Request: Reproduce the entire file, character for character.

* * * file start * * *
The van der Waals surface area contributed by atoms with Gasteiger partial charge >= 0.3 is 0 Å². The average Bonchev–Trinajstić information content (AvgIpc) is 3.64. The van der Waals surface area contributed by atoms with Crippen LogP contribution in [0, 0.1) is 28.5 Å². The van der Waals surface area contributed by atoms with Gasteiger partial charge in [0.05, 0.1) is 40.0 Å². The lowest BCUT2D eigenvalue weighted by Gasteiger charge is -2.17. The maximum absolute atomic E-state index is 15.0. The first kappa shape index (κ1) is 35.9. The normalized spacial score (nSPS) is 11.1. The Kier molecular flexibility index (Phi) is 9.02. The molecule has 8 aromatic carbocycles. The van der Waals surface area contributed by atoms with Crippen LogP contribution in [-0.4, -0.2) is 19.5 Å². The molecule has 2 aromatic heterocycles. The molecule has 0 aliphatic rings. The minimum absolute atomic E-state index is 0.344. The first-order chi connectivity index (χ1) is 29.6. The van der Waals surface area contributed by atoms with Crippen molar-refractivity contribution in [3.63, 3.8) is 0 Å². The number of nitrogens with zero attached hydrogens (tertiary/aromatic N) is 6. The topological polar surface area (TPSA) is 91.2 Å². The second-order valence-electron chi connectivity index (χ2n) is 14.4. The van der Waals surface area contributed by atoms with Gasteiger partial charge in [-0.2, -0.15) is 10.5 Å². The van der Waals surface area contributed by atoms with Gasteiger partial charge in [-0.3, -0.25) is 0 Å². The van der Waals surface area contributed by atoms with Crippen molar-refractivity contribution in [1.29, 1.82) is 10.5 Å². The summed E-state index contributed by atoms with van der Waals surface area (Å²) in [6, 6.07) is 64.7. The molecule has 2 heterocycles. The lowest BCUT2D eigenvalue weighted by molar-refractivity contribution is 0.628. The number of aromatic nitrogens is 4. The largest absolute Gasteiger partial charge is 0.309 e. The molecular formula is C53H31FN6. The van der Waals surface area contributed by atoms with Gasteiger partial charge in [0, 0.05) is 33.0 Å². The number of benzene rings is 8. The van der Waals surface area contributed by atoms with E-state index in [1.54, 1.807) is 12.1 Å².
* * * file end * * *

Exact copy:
The van der Waals surface area contributed by atoms with Gasteiger partial charge >= 0.3 is 0 Å². The average Bonchev–Trinajstić information content (AvgIpc) is 3.64. The van der Waals surface area contributed by atoms with Crippen LogP contribution in [0, 0.1) is 28.5 Å². The van der Waals surface area contributed by atoms with Gasteiger partial charge in [0.05, 0.1) is 40.0 Å². The lowest BCUT2D eigenvalue weighted by Gasteiger charge is -2.17. The maximum absolute atomic E-state index is 15.0. The first kappa shape index (κ1) is 35.9. The normalized spacial score (nSPS) is 11.1. The Kier molecular flexibility index (Phi) is 9.02. The molecule has 8 aromatic carbocycles. The van der Waals surface area contributed by atoms with Crippen LogP contribution in [-0.4, -0.2) is 19.5 Å². The molecule has 2 aromatic heterocycles. The molecule has 0 aliphatic rings. The minimum absolute atomic E-state index is 0.344. The first-order chi connectivity index (χ1) is 29.6. The van der Waals surface area contributed by atoms with Crippen molar-refractivity contribution in [3.63, 3.8) is 0 Å². The number of nitrogens with zero attached hydrogens (tertiary/aromatic N) is 6. The topological polar surface area (TPSA) is 91.2 Å². The second-order valence-electron chi connectivity index (χ2n) is 14.4. The van der Waals surface area contributed by atoms with Gasteiger partial charge in [-0.2, -0.15) is 10.5 Å². The van der Waals surface area contributed by atoms with Gasteiger partial charge in [-0.3, -0.25) is 0 Å². The van der Waals surface area contributed by atoms with Crippen molar-refractivity contribution in [1.29, 1.82) is 10.5 Å². The summed E-state index contributed by atoms with van der Waals surface area (Å²) in [6, 6.07) is 64.7. The molecule has 2 heterocycles. The lowest BCUT2D eigenvalue weighted by molar-refractivity contribution is 0.628. The number of aromatic nitrogens is 4. The largest absolute Gasteiger partial charge is 0.309 e. The molecular formula is C53H31FN6. The van der Waals surface area contributed by atoms with Gasteiger partial charge in [0, 0.05) is 33.0 Å². The number of benzene rings is 8. The van der Waals surface area contributed by atoms with E-state index in [1.54, 1.807) is 12.1 Å².